A giant fireball lit up the skies over portions of the midwest last night, with more than 200 witnesses reporting seeing the real fireworks of last night.
The National Weather Service detected the meteor around 1:29 a.m. It flew over Lake Michigan between Sheboygan and Manitowoc, Wisconsin. The meteor was spotted as far south as Kentucky and as far east as New York.
Due to a visible explosion, it’s likely a bolide, a larger meteor that enters with enough force to explode as it enters the Earth’s atmosphere. Most bolides are larger than one meter. A 20-meter bolide caused an explosion in Russia in 2013 that injured thousands and damaged more than 7,000 buildings. That event, the Chelyabinsk meteor, wasn’t even the biggest in Russia’s history. The 1908 Tunguska event levelled trees in Siberia when it exploded with the force of 10-30 megatons of TNT.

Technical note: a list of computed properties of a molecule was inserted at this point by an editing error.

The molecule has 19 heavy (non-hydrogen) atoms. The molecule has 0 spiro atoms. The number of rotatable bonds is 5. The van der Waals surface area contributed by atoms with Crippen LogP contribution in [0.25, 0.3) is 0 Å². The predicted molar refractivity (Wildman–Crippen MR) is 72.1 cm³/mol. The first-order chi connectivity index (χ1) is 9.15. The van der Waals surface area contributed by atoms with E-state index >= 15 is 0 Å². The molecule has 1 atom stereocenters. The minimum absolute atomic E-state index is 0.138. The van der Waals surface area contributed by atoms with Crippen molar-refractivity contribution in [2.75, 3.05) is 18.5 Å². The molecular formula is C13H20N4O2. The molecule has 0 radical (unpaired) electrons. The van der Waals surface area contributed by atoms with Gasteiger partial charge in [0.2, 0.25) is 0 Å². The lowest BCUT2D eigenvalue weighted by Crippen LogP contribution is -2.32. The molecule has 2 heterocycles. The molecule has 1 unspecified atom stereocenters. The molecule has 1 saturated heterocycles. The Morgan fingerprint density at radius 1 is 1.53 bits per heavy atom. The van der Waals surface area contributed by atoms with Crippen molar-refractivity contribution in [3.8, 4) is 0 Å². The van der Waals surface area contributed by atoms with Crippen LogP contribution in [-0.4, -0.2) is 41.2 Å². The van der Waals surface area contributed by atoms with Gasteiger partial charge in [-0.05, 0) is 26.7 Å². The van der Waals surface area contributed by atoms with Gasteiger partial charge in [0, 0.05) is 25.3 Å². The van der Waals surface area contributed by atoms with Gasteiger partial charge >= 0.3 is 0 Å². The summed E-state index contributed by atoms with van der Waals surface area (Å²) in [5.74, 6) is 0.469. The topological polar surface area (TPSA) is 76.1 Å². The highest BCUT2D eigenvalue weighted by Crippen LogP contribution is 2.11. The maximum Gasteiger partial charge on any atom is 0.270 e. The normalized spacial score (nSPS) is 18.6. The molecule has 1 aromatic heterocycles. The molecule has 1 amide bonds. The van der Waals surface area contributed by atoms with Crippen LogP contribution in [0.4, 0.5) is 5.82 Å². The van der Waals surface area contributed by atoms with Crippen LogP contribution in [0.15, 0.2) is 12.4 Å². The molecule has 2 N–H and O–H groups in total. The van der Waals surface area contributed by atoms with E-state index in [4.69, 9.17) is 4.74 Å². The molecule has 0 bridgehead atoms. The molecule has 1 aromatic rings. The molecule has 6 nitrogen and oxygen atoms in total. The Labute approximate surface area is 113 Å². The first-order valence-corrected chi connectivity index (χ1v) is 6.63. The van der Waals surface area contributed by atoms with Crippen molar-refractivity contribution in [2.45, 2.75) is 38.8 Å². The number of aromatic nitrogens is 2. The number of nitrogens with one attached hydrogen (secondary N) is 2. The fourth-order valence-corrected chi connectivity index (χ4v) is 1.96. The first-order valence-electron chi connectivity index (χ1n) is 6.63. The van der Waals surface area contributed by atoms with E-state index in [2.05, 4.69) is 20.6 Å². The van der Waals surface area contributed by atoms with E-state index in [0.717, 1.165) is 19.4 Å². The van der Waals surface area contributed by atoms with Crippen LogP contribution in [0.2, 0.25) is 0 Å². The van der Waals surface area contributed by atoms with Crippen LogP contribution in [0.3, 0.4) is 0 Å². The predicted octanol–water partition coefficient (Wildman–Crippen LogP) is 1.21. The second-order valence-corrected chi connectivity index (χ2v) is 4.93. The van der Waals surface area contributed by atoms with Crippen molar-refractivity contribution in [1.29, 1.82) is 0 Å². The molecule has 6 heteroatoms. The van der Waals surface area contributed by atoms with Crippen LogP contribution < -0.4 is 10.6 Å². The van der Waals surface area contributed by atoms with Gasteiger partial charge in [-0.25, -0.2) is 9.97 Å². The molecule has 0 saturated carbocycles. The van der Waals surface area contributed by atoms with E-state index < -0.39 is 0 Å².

NASA-JPL keeps a running list of bolide reports here, though this latest entry has not, as of yet, been added.
Source: Washington Post